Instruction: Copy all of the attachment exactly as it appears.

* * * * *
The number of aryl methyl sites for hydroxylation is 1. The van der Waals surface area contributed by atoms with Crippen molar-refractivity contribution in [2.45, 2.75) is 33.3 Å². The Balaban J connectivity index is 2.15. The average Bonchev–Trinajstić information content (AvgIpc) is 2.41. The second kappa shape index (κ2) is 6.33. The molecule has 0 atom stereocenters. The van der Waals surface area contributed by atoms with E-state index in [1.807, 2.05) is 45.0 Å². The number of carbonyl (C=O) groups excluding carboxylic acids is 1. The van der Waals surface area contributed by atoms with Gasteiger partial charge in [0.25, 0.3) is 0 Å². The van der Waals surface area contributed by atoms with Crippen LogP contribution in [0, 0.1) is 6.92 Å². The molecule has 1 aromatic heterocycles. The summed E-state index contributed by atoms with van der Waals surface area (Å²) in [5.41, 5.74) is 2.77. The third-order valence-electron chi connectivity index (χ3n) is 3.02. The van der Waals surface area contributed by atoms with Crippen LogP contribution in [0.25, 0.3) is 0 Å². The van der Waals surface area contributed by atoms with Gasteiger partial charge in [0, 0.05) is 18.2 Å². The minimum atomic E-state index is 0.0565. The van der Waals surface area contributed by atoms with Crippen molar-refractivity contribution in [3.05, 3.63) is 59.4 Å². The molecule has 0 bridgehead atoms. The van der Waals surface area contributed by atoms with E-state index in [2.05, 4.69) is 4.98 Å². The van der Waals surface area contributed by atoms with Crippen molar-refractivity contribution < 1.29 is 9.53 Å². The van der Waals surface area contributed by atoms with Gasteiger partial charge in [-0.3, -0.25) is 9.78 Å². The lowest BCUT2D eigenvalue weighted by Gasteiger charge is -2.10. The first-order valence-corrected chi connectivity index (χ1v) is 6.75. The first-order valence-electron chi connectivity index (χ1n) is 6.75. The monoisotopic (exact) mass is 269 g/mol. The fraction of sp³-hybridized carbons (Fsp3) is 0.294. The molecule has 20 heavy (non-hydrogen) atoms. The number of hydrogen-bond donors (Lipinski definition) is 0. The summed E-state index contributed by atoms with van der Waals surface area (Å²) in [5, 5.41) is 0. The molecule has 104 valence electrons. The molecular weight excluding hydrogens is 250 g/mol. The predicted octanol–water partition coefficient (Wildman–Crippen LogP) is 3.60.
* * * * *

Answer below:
The number of aryl methyl sites for hydroxylation is 1. The van der Waals surface area contributed by atoms with Crippen molar-refractivity contribution in [2.45, 2.75) is 33.3 Å². The Balaban J connectivity index is 2.15. The average Bonchev–Trinajstić information content (AvgIpc) is 2.41. The second kappa shape index (κ2) is 6.33. The molecule has 0 atom stereocenters. The van der Waals surface area contributed by atoms with E-state index in [1.807, 2.05) is 45.0 Å². The number of carbonyl (C=O) groups excluding carboxylic acids is 1. The van der Waals surface area contributed by atoms with Gasteiger partial charge in [0.25, 0.3) is 0 Å². The van der Waals surface area contributed by atoms with Crippen LogP contribution in [0, 0.1) is 6.92 Å². The molecule has 1 aromatic heterocycles. The summed E-state index contributed by atoms with van der Waals surface area (Å²) in [5.41, 5.74) is 2.77. The third-order valence-electron chi connectivity index (χ3n) is 3.02. The van der Waals surface area contributed by atoms with Crippen LogP contribution in [0.25, 0.3) is 0 Å². The van der Waals surface area contributed by atoms with Gasteiger partial charge in [0, 0.05) is 18.2 Å². The minimum atomic E-state index is 0.0565. The van der Waals surface area contributed by atoms with Crippen molar-refractivity contribution in [3.05, 3.63) is 59.4 Å². The molecule has 0 bridgehead atoms. The van der Waals surface area contributed by atoms with E-state index in [2.05, 4.69) is 4.98 Å². The van der Waals surface area contributed by atoms with Crippen molar-refractivity contribution < 1.29 is 9.53 Å². The van der Waals surface area contributed by atoms with Gasteiger partial charge in [-0.3, -0.25) is 9.78 Å². The lowest BCUT2D eigenvalue weighted by Gasteiger charge is -2.10. The first-order valence-corrected chi connectivity index (χ1v) is 6.75. The first-order valence-electron chi connectivity index (χ1n) is 6.75. The monoisotopic (exact) mass is 269 g/mol. The fraction of sp³-hybridized carbons (Fsp3) is 0.294. The molecule has 20 heavy (non-hydrogen) atoms. The number of hydrogen-bond donors (Lipinski definition) is 0. The summed E-state index contributed by atoms with van der Waals surface area (Å²) in [5, 5.41) is 0. The molecule has 104 valence electrons. The molecular weight excluding hydrogens is 250 g/mol. The predicted octanol–water partition coefficient (Wildman–Crippen LogP) is 3.60.